Now that we have OpenWRT installed and ensured that we have enough space to experiment and install packages, we can proceed to install and configure cjdns.
I have opted to install a GUI package to allow for easier configuration (though I also wanted to see what it had to offer over editing configuration files). The package used here is luci-app-cjdns, relying on the LuCI interface that comes default in most OpenWRT images.
If you have any low-memory OpenWRT device (4MB of flash) you will probably fill up any free space quickly after the initial OpenWRT install and need more room to grow. Luckily, you can transfer your root file system to a flash drive and boot off of it as long as your access point has a USB port.
If you are following along with our Western Digital N600, you probably don’t need to do this.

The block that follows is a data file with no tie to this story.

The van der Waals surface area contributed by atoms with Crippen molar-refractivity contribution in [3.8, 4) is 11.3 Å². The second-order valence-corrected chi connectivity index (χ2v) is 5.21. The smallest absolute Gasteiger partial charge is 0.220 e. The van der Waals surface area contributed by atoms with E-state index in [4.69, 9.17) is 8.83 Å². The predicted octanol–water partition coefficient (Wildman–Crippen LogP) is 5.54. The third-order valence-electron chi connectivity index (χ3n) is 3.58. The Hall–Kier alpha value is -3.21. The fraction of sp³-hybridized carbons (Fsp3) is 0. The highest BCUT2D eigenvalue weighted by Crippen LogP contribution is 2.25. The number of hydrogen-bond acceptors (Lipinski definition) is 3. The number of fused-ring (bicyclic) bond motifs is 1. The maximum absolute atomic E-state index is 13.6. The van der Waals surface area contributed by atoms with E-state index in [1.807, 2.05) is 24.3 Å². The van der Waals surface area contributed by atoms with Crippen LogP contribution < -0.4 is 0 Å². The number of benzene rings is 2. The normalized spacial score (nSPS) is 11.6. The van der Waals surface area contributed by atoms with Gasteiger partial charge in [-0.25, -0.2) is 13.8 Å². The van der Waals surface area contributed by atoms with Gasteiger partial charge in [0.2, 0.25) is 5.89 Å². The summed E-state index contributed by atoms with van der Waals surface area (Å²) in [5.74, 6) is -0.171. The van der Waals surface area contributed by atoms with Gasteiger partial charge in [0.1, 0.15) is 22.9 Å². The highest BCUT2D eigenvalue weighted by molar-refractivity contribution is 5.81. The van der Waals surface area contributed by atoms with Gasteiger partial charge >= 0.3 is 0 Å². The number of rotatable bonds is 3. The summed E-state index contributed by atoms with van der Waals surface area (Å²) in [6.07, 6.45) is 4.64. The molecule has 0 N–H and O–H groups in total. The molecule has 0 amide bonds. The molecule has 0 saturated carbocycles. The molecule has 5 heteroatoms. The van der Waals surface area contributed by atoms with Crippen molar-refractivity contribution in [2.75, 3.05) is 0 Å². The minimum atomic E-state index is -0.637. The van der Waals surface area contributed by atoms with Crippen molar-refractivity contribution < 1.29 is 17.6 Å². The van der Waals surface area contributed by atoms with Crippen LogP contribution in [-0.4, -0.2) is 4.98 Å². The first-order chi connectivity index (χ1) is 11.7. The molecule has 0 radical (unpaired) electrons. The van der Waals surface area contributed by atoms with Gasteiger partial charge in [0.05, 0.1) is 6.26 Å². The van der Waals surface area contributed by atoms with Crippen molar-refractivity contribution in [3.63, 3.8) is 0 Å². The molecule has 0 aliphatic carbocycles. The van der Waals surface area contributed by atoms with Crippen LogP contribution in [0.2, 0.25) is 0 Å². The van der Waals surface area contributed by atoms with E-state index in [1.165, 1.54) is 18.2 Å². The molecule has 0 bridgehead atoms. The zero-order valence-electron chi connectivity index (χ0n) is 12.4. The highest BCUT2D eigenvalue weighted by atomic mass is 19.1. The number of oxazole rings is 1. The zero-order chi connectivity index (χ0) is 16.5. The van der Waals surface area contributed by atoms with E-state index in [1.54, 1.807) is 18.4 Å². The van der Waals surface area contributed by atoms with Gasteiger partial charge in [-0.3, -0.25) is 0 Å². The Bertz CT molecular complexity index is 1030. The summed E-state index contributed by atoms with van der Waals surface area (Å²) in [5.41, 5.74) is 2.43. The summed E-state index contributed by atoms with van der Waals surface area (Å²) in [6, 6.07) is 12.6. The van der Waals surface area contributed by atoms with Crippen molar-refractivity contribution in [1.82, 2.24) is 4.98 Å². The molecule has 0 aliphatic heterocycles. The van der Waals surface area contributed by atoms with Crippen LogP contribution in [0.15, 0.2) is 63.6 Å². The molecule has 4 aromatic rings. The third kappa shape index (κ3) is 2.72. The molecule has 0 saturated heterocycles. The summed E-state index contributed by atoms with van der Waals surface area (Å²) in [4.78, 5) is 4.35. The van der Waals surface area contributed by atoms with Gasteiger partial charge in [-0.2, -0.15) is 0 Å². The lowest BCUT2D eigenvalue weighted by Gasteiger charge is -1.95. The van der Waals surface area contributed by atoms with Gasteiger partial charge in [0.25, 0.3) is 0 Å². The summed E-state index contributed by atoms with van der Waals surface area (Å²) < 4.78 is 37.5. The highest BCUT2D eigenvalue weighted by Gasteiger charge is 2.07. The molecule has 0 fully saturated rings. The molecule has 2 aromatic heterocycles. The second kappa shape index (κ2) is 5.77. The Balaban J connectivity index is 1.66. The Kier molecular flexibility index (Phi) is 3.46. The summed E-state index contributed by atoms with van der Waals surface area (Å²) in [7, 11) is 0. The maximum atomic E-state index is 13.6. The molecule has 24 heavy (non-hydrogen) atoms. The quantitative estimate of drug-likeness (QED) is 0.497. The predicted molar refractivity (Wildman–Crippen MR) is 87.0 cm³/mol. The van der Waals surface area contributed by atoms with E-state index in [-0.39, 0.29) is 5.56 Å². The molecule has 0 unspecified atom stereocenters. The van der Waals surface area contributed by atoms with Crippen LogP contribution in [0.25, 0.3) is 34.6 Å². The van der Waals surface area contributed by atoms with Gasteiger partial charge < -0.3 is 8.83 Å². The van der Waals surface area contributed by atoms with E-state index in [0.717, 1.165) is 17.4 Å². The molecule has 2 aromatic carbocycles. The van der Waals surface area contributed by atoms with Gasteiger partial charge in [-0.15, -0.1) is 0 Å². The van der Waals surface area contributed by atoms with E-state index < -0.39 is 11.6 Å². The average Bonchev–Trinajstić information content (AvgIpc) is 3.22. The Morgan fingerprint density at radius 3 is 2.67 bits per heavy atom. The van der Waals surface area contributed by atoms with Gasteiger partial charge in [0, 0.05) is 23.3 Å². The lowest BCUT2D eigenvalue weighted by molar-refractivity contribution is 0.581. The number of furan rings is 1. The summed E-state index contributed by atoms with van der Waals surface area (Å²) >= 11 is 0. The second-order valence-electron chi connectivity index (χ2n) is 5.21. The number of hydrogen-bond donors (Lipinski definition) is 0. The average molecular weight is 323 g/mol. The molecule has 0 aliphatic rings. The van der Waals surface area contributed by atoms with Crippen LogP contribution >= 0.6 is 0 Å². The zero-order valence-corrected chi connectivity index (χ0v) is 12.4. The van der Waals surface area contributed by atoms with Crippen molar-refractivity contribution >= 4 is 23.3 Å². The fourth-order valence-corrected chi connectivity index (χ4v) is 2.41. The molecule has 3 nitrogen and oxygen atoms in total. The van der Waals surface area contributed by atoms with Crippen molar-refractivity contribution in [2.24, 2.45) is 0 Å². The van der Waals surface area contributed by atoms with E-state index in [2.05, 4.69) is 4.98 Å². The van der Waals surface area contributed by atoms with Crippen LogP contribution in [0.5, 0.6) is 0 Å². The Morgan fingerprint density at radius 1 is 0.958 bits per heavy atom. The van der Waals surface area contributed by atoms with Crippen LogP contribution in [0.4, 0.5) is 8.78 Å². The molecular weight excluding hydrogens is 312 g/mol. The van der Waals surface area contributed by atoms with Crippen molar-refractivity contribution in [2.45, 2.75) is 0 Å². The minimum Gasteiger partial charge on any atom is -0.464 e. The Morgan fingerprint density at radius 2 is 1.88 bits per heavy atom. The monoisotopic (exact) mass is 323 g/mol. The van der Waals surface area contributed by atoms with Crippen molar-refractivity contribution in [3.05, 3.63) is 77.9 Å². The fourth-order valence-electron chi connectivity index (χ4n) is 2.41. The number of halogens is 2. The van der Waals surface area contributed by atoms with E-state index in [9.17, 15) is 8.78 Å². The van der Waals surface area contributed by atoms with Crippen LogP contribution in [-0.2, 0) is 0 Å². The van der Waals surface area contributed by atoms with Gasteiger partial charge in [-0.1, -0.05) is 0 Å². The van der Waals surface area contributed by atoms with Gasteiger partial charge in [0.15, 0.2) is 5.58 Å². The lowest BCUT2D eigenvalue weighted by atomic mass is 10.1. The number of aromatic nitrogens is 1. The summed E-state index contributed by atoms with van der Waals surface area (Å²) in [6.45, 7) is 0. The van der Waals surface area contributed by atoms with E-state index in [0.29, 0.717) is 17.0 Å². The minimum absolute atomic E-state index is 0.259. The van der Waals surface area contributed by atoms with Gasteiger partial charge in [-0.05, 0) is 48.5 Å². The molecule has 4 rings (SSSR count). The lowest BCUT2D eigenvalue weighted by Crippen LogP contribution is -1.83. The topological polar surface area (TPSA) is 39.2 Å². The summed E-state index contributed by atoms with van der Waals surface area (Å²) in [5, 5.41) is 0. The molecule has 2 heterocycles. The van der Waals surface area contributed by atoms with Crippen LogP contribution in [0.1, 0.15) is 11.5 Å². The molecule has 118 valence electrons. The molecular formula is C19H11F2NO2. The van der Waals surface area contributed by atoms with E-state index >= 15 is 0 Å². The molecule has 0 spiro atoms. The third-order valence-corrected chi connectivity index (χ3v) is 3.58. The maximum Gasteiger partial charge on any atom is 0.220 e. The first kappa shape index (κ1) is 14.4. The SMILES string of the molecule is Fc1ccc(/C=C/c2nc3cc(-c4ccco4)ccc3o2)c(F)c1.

I was lucky enough to snag a Western Digital N600 router recently for $10 via Woot and have been working through the process of getting it configured with OpenWRT and cjdns.
For $10, I didn’t think I was getting a whole lot, but these devices sport a popular Atheros chipset and are perfectly compatible with OpenWRT’s latest version (Chaos Calmer 15.05 at the time of writing). For the uninitiated, OpenWRT is an alternative firmware for routers that allows for an advanced set of features and more customization.